Well, to stick with the line of reasoning I used in the italicized paragraph above, our understanding of "female" is not merely Paul's, but more besides, including scientific information of which he was completely ignorant. If there are, say we discover, females naturally gay, or to be more precise, biologically disposed to being gay, that would be part of an understanding of "female" Paul did not have. Yet, if we discovered such a fact, that would affect the permissibility of blessing lesbian unions. Thus, if we discover "female" means certain things, then the permissibility of blessing lesbian unions, or even performing lesbian marriages, comes into play.
Hence, we could distinguish Paul saying, for example "Whatever 'female' ultimately means, no female unions may be blessed" from "Whatever 'female' ultimately means, no heterosexual female unions may be blessed"--the latter being considerably weaker, leaving room for blessing gay female unions.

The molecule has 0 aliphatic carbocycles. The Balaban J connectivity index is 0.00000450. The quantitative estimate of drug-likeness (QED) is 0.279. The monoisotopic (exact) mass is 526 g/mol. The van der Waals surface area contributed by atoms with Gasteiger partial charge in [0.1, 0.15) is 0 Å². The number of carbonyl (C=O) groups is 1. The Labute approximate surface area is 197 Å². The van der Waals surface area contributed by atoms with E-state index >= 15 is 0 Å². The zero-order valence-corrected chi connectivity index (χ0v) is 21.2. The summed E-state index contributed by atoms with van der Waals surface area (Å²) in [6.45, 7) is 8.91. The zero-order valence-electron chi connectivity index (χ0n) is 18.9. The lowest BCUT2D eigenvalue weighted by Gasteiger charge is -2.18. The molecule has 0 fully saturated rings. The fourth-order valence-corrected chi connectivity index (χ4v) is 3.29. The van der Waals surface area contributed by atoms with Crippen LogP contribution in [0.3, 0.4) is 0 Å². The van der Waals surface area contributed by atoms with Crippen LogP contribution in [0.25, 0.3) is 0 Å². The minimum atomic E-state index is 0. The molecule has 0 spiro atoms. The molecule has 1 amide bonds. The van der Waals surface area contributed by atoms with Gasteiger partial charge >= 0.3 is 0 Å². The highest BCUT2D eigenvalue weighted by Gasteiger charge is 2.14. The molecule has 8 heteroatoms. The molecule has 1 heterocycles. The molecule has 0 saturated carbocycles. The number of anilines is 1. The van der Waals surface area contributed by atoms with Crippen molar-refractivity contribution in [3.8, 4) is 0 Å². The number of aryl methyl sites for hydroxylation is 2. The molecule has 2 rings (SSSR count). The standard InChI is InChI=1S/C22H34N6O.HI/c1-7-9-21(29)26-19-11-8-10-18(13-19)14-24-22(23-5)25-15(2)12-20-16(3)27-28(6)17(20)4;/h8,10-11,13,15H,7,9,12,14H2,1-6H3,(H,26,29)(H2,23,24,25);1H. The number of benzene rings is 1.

Regardless of whether a scientific consensus emerges around there being a biological basis for homosexuality, the mere possibility of such a basis is beyond Paul's knowing. Indeed, science being incapable of delivering apodictic utterances on there being--or there not being--such a basis, our theology should adjust to reality accordingly. We should not compel readers of Paul to adopt readings of him that court inconsistency. To rule out the possibility of a biological basis a priori (reason and Scripture interpenetrating, I suspect many on the right will be so tempted) is to cut off contact with reality on this question. Surely that is too high a price to demand for a tendentious rendition of orthodoxy.